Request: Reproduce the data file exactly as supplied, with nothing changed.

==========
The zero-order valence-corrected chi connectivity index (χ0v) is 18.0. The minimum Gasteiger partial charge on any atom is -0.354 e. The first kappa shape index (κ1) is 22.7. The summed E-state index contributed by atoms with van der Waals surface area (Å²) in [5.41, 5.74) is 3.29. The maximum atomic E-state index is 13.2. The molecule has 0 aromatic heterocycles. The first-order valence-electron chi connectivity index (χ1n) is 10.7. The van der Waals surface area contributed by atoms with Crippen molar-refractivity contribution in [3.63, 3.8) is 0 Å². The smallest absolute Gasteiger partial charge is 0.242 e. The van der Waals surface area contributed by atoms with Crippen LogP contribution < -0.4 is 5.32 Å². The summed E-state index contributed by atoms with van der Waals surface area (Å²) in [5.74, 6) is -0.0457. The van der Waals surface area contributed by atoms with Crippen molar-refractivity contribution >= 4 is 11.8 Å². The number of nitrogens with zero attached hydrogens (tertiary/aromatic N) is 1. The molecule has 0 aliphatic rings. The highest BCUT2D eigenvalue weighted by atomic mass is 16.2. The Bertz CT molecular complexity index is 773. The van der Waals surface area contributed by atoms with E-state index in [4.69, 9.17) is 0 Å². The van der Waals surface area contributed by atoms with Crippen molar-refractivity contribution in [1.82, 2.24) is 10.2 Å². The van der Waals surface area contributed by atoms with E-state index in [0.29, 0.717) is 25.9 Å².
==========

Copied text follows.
The zero-order valence-corrected chi connectivity index (χ0v) is 18.0. The minimum Gasteiger partial charge on any atom is -0.354 e. The first kappa shape index (κ1) is 22.7. The summed E-state index contributed by atoms with van der Waals surface area (Å²) in [5.41, 5.74) is 3.29. The maximum atomic E-state index is 13.2. The molecule has 0 aromatic heterocycles. The first-order valence-electron chi connectivity index (χ1n) is 10.7. The van der Waals surface area contributed by atoms with Crippen molar-refractivity contribution in [3.63, 3.8) is 0 Å². The smallest absolute Gasteiger partial charge is 0.242 e. The van der Waals surface area contributed by atoms with Crippen LogP contribution < -0.4 is 5.32 Å². The summed E-state index contributed by atoms with van der Waals surface area (Å²) in [5.74, 6) is -0.0457. The van der Waals surface area contributed by atoms with Crippen molar-refractivity contribution >= 4 is 11.8 Å². The number of nitrogens with zero attached hydrogens (tertiary/aromatic N) is 1. The molecule has 0 aliphatic rings. The highest BCUT2D eigenvalue weighted by atomic mass is 16.2. The Bertz CT molecular complexity index is 773. The van der Waals surface area contributed by atoms with E-state index in [4.69, 9.17) is 0 Å². The van der Waals surface area contributed by atoms with Crippen molar-refractivity contribution in [1.82, 2.24) is 10.2 Å². The van der Waals surface area contributed by atoms with E-state index in [0.29, 0.717) is 25.9 Å².